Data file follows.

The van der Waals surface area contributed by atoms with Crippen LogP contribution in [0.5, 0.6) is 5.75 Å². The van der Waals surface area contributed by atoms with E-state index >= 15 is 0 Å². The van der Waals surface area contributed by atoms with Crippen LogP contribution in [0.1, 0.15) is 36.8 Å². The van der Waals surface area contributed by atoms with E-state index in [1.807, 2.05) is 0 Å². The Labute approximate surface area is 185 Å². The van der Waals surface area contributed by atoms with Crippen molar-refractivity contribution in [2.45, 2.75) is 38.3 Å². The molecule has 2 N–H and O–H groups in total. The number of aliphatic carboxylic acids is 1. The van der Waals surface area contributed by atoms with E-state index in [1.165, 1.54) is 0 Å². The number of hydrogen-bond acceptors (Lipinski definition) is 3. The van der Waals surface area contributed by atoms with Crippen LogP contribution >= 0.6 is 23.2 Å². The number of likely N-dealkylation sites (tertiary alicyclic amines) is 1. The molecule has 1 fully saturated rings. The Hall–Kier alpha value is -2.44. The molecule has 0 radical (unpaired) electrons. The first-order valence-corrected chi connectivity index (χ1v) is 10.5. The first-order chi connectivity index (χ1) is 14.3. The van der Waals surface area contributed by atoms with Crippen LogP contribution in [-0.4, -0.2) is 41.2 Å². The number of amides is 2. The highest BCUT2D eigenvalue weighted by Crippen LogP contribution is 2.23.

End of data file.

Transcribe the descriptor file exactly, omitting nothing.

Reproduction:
The van der Waals surface area contributed by atoms with Crippen LogP contribution in [0.5, 0.6) is 5.75 Å². The van der Waals surface area contributed by atoms with E-state index >= 15 is 0 Å². The van der Waals surface area contributed by atoms with Crippen LogP contribution in [0.1, 0.15) is 36.8 Å². The van der Waals surface area contributed by atoms with E-state index in [1.807, 2.05) is 0 Å². The Labute approximate surface area is 185 Å². The van der Waals surface area contributed by atoms with Crippen molar-refractivity contribution in [2.45, 2.75) is 38.3 Å². The molecule has 2 N–H and O–H groups in total. The number of aliphatic carboxylic acids is 1. The van der Waals surface area contributed by atoms with E-state index in [1.165, 1.54) is 0 Å². The number of hydrogen-bond acceptors (Lipinski definition) is 3. The van der Waals surface area contributed by atoms with Crippen LogP contribution >= 0.6 is 23.2 Å². The number of likely N-dealkylation sites (tertiary alicyclic amines) is 1. The molecule has 1 fully saturated rings. The Hall–Kier alpha value is -2.44. The molecule has 0 radical (unpaired) electrons. The first-order valence-corrected chi connectivity index (χ1v) is 10.5. The first-order chi connectivity index (χ1) is 14.3. The van der Waals surface area contributed by atoms with Crippen LogP contribution in [-0.4, -0.2) is 41.2 Å². The number of amides is 2. The highest BCUT2D eigenvalue weighted by Crippen LogP contribution is 2.23.